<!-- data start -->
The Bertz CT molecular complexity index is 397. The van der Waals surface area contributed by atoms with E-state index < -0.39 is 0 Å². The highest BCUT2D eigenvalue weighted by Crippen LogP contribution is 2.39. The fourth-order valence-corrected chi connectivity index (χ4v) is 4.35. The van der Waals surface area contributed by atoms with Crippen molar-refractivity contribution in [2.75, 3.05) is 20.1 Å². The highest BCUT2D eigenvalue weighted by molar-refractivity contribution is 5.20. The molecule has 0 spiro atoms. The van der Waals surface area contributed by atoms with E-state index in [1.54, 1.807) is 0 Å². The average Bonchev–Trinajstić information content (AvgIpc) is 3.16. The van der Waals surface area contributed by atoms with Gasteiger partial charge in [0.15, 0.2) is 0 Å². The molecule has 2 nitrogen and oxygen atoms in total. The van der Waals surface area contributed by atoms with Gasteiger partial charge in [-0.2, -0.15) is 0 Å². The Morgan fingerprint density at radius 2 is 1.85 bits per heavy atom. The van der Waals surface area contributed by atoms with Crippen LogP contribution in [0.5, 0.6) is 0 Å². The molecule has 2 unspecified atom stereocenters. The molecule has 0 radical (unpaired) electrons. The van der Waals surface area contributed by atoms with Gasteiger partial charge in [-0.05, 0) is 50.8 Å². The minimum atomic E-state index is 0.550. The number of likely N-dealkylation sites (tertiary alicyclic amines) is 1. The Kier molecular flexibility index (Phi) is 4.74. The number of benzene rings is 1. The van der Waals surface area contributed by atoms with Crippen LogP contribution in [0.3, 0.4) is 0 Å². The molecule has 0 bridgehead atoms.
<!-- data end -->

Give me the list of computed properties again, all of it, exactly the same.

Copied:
The Bertz CT molecular complexity index is 397. The van der Waals surface area contributed by atoms with E-state index < -0.39 is 0 Å². The highest BCUT2D eigenvalue weighted by Crippen LogP contribution is 2.39. The fourth-order valence-corrected chi connectivity index (χ4v) is 4.35. The van der Waals surface area contributed by atoms with Crippen molar-refractivity contribution in [2.75, 3.05) is 20.1 Å². The highest BCUT2D eigenvalue weighted by molar-refractivity contribution is 5.20. The molecule has 0 spiro atoms. The van der Waals surface area contributed by atoms with E-state index in [1.54, 1.807) is 0 Å². The average Bonchev–Trinajstić information content (AvgIpc) is 3.16. The van der Waals surface area contributed by atoms with Gasteiger partial charge in [0.15, 0.2) is 0 Å². The molecule has 2 nitrogen and oxygen atoms in total. The van der Waals surface area contributed by atoms with Gasteiger partial charge in [-0.2, -0.15) is 0 Å². The Morgan fingerprint density at radius 2 is 1.85 bits per heavy atom. The van der Waals surface area contributed by atoms with Crippen LogP contribution in [0.5, 0.6) is 0 Å². The molecule has 2 unspecified atom stereocenters. The molecule has 0 radical (unpaired) electrons. The van der Waals surface area contributed by atoms with Gasteiger partial charge in [-0.05, 0) is 50.8 Å². The minimum atomic E-state index is 0.550. The number of likely N-dealkylation sites (tertiary alicyclic amines) is 1. The Kier molecular flexibility index (Phi) is 4.74. The number of benzene rings is 1. The van der Waals surface area contributed by atoms with Crippen LogP contribution in [0.3, 0.4) is 0 Å². The molecule has 0 bridgehead atoms.